Thanks to its partnership with publisher Eye on Education, EducationWorld is pleased to present these instructional strategy recommendations from Teaching Critical Thinking, by Terry Roberts and Laura Billings.
The authors convened a panel of educators to discuss the importance of bringing students deeper into a text, as emphasized by the Common Core State Standards. Teachers can show students how to think critically about what they are reading by posing better questions. Roberts and Billings suggest that teachers ask questions that 1) are text-based, 2) are open-ended, 3) don’t have a pre-determined answer, and 4) encourage multiple perspectives.
Specifically, panel members responded to the following question:
Please describe how you have designed questions that encourage thinking on a higher level. How have you taught students to respond to such questions?
Suggestions from James Davis
Principal, Knox Middle School, Salisbury, NC
At our middle school, we create questions that are tailored specifically to the higher levels of thinking. We address all "who, what, when, and where" responses in the first question and then try to never return to those lower-level tiers. We then focus on rich descriptions, application, predictions, and inferences. Once that has occurred, we go back and work with teachers to incorporate a component of dialogue into their plans for questioning. By dialogue, we mean that students are not only reading and being questioned by the teacher, but are also reading, conversing with a partner or team, and asking one another questions based upon higher-level question stems that are provided. We want students thinking on a higher level, but we also want them collaborating with one another, sharing their responses, and justifying their answers and feelings.
When teaching students to respond to questions, we feel as though three things have to happen:
Teachers planning activities that are built around higher-level questions and activities, combined with students who are successfully completing the task, leads to a win-win situation!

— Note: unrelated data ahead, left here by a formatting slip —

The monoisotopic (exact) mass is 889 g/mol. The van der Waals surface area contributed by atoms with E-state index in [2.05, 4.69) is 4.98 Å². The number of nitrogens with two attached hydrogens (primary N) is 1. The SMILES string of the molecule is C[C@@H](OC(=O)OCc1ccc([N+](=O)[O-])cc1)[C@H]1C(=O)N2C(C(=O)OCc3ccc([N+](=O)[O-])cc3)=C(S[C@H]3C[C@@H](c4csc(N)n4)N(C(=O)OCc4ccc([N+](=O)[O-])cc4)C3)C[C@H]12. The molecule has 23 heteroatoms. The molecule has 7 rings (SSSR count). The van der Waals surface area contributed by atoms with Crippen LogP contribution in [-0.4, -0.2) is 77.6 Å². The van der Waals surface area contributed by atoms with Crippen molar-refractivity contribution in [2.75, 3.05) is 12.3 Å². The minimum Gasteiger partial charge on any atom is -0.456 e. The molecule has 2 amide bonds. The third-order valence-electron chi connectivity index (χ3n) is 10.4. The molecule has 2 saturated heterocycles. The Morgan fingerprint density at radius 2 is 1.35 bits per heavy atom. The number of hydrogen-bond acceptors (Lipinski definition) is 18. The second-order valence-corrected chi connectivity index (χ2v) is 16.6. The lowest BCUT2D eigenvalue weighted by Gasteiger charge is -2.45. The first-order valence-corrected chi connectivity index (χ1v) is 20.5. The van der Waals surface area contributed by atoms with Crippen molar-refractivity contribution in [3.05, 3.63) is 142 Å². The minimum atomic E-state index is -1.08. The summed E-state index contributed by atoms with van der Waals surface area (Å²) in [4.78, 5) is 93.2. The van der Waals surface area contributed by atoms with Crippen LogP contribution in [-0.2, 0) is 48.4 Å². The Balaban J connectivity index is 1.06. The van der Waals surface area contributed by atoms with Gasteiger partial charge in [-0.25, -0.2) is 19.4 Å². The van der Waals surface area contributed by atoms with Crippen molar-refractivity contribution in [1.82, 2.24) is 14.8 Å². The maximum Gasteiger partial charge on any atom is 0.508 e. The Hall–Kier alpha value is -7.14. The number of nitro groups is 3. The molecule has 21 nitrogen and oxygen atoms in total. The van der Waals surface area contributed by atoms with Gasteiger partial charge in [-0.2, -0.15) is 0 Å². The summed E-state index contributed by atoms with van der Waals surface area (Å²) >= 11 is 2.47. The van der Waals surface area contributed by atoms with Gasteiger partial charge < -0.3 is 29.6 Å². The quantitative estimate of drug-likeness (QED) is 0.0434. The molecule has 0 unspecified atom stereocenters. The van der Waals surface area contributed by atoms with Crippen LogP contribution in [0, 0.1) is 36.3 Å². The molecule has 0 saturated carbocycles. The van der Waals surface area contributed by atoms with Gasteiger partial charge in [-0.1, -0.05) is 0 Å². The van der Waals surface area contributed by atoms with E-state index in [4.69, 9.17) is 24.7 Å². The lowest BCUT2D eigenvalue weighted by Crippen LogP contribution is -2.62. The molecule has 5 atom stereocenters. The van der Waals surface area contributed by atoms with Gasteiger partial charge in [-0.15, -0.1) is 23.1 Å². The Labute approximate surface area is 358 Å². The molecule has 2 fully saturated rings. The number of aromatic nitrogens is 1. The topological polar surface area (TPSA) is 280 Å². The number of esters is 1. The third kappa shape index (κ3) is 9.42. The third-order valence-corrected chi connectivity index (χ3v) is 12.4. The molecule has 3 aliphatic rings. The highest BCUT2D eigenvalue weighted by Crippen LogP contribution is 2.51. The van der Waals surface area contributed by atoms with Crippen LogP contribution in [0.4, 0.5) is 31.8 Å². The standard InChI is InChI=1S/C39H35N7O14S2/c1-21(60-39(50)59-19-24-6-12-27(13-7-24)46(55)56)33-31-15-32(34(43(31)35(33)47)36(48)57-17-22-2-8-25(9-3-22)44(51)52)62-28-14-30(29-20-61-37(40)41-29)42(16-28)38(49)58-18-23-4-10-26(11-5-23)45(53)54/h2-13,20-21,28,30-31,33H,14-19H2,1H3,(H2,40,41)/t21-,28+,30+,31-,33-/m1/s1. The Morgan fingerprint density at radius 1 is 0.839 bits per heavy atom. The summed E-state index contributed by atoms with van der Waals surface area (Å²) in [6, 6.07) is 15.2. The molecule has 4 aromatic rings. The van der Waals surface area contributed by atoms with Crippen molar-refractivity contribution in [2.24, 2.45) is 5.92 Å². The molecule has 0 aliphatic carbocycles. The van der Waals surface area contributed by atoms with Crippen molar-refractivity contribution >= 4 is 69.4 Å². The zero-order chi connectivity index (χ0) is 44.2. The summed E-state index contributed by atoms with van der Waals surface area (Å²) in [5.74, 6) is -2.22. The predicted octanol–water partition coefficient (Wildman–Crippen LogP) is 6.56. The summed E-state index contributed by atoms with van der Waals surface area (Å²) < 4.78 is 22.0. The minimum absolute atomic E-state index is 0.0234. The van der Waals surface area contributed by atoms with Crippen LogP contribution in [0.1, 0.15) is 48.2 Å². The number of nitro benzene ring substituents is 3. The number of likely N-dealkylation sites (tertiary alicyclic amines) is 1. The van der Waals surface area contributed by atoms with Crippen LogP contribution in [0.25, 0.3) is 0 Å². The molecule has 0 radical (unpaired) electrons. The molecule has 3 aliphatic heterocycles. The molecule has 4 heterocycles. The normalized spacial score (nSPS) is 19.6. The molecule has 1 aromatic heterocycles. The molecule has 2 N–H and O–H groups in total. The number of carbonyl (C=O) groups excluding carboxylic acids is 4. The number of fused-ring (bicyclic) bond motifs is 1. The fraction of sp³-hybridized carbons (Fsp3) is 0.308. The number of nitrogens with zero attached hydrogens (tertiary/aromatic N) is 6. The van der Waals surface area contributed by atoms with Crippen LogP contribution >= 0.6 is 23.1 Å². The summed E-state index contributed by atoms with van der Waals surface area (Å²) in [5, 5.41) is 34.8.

Suggestions from Jeanne Tribuzzi
Director of English Language Arts, West Seneca Central District, West Seneca, NY
One way to move students toward critical thought is to have them read often, in text that they can read accurately, fluently, and with full comprehension. When students are in text that is beyond their comprehension ability, they will work to comprehend, but may not think deeply or critically about the themes or ideas in the text. On the other hand, students who are given plenty of time to read text that they can read accurately and fluently will grow as readers, and make continued progress in becoming proficient at reading higher-level text.
Another way to build thoughtful readers is to give students choice over some of the material they read in school. When they choose what they read, based on interest and recommendation, they tend to read more, thus improving their comprehension. Finding the balance between self-selected reading, and close, teacher-directed reading of complex text is critical to increased reading achievement.
When teachers organize their instruction around a specific genre, and students have choices within that genre, students will be able to respond to open-ended questions that speak to big ideas. Teachers should use mentor texts as a read-aloud to model deep thinking within that genre; students can then practice comprehension and analysis when they are reading their own books.